Staff Writer
Dec 15, 2016

Capitalising on the tearjerker viral video

Masters at tearjerkers, Thai Life Insurance is back at it again, with its latest heart-rending short film 'Opportunity'.

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Thai Life Insurance has today released Opportunity, its latest tear-tugging emotional rollercoaster of a short film.

In Opportunity, the theme is overcoming adversity: bravery, strength and doing right by others. It’s an everyday hero tale, of the type the brand has become renowned for. You watch this rooting for the female lead and genuinely invested in her wellbeing.

As you probably did when you watched their other viral tearjerkers: #FollowTheFather (4.9 million YouTube views), Street Concert (8 million), Unsung Hero (28.9 million) and Garbage Man (4.1 million).

Thai Life has become synonymous with heart-wrenchingly brilliant cinematic TV spots in recent years. But it still remains rare for an insurance company to incite such emotion from audiences. Thai Life has reached deep connections with audiences through genuine, honest emotive storytelling that people beyond its homeground of Thailand can identify with. These emotional narratives are in harmony with one of the brand’s core beliefs, “Value of Life”.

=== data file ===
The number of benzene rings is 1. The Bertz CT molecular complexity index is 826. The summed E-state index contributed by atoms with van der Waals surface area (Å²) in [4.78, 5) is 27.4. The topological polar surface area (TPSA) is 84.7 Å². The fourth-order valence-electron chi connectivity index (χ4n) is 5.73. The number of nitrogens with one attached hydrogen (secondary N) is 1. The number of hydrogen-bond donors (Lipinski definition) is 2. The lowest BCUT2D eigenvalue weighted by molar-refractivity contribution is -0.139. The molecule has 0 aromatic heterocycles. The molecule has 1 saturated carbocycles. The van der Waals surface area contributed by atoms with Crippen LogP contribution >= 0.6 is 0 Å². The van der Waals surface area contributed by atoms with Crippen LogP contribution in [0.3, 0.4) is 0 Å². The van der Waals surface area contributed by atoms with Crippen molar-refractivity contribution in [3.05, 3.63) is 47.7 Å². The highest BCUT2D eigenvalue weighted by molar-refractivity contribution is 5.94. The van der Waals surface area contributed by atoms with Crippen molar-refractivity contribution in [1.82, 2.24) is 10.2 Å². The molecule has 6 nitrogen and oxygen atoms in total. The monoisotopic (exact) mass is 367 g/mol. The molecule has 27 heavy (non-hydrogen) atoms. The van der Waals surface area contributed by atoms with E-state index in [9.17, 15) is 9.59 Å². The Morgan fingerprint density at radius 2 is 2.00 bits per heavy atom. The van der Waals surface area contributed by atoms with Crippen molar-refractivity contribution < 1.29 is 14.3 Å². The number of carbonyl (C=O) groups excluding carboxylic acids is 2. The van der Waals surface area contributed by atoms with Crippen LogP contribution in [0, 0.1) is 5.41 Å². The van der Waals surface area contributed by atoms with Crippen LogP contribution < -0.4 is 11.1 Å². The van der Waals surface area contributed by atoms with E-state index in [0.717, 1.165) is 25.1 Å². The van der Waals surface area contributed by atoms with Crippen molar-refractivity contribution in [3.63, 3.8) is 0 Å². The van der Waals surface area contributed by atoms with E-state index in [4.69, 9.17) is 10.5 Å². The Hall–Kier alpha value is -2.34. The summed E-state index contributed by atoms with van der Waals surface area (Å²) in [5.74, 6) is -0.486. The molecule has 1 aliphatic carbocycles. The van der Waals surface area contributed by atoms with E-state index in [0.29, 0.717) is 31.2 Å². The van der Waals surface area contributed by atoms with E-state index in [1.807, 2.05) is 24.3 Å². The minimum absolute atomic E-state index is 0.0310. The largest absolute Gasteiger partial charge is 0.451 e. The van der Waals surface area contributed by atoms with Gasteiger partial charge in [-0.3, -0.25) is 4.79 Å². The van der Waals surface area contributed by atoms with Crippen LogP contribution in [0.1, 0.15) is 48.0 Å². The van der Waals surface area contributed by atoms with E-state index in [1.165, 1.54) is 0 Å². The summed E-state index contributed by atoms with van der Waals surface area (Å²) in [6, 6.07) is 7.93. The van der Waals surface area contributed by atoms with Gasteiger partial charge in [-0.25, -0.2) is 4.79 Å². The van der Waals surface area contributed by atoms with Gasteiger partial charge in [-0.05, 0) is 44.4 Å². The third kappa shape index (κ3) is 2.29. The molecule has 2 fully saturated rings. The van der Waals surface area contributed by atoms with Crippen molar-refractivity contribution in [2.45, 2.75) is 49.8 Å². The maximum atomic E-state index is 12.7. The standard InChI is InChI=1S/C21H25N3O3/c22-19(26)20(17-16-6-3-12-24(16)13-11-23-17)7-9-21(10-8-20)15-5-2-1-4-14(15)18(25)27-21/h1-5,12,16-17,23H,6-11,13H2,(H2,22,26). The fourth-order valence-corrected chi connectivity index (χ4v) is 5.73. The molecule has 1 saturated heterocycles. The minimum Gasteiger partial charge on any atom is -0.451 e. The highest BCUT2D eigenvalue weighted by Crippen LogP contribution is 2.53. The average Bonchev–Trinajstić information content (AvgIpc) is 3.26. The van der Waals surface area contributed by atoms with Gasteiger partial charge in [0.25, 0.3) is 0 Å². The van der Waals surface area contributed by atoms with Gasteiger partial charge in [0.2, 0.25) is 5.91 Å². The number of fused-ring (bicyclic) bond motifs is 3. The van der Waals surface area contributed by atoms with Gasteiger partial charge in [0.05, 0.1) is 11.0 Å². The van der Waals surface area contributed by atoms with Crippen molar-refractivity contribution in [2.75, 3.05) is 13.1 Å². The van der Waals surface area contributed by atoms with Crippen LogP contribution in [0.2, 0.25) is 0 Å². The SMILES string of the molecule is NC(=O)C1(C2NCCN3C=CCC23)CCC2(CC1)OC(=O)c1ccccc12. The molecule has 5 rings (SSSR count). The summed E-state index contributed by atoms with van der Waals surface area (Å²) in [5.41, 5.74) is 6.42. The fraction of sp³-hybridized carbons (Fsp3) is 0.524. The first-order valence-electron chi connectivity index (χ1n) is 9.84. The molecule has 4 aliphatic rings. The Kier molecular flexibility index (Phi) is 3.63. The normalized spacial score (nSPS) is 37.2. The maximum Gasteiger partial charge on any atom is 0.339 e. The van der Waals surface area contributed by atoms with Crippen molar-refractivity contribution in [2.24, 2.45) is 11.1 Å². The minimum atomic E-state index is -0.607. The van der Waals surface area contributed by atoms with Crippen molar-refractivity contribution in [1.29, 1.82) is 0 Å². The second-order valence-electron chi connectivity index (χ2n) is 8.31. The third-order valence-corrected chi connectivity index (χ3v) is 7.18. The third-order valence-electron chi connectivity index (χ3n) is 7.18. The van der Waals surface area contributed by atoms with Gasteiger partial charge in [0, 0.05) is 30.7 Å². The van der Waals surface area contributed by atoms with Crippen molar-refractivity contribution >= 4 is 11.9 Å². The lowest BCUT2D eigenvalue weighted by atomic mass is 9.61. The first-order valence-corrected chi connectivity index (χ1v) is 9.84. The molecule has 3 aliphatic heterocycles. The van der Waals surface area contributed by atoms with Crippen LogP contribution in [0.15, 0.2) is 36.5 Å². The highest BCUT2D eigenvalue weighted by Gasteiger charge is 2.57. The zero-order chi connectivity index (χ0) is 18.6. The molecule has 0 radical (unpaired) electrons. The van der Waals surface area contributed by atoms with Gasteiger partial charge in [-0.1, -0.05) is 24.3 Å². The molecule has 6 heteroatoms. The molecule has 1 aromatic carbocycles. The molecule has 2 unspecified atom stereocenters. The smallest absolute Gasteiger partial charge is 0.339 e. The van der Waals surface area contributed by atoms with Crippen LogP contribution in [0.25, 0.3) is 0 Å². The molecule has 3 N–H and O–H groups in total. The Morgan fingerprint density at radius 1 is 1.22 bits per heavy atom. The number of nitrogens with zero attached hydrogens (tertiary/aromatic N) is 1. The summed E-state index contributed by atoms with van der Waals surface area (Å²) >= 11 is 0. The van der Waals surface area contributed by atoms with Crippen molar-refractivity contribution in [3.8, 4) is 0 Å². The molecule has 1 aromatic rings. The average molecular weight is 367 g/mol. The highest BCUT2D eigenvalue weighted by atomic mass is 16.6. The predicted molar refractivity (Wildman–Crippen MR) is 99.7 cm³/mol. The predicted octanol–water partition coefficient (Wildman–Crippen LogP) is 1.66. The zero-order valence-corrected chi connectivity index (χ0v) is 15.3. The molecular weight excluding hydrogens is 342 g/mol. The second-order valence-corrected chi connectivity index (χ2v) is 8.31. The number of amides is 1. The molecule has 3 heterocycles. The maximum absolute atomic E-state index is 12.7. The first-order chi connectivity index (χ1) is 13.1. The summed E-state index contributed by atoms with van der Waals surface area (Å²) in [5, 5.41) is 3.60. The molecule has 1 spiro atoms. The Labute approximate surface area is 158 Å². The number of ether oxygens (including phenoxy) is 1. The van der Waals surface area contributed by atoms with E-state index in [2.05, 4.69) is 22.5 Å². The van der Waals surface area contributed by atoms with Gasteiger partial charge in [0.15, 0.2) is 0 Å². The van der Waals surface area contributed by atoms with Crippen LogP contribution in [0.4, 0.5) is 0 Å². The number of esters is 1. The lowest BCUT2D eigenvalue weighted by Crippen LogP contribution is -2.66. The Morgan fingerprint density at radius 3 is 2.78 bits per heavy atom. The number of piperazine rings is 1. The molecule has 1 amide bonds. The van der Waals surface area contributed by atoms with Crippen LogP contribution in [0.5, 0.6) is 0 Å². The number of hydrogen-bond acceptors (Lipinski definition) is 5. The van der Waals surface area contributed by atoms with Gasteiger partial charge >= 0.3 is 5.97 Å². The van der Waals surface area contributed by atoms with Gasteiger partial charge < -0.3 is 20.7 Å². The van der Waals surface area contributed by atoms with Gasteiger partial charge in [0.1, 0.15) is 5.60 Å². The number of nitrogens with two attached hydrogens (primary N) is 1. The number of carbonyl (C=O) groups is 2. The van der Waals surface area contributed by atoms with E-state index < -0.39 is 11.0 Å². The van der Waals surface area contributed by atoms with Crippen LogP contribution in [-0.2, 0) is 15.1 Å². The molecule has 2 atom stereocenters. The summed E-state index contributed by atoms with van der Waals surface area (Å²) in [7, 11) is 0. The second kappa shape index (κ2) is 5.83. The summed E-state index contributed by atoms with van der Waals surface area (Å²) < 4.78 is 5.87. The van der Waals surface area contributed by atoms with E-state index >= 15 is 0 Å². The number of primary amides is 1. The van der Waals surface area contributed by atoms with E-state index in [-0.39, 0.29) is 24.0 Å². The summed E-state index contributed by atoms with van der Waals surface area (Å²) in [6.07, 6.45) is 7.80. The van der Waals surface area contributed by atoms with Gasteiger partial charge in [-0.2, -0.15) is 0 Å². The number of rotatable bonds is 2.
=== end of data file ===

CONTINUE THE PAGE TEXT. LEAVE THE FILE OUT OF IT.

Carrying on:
The film starts out with our hero, a smartly dressed middle-aged woman, thanking an employer for her job interview. His reply, “How do you think opportunities arise?” We learn of our hero’s back story. We see her coming from two very different worlds—privileged and underprivileged.

In the first instance, we learn that she is a self-made woman and created her own opportunities in life. And when the viewer is asked, “Or do opportunities arise when you have never had them before?”, we learn the real path our hero has taken to create her own opportunities in life. And it’s a mighty sad tale.

She is kicked out of her home with her child and forced to live on the streets, only for her little boy to tragically die in her arms. Overcome with grief, she mourns on gritty Bangkok streets.

One day a little homeless boy coughing in his mother’s arms stirs our hero from her misery and she realizes that it’s now her duty to help save this little boy and mother from her same fate—to create opportunities in life for others. The scene speaks to a bigger spiritual belief, widely held in Thailand: When she gives her last bao, held tightly in her hand to the baby, it symbolizes how “When you let something go, you will be free for even more opportunities".

So she picks herself up and does whatever she can to find work. Her persistence pays off and after landing an interview at an insurance firm (we assume Thai Life) she gets the job.

In the final scene we see our main character desperately running in a hospital juxtaposed with scenes of a dying boy being denied a life-saving operation because his mum doesn’t have insurance papers.

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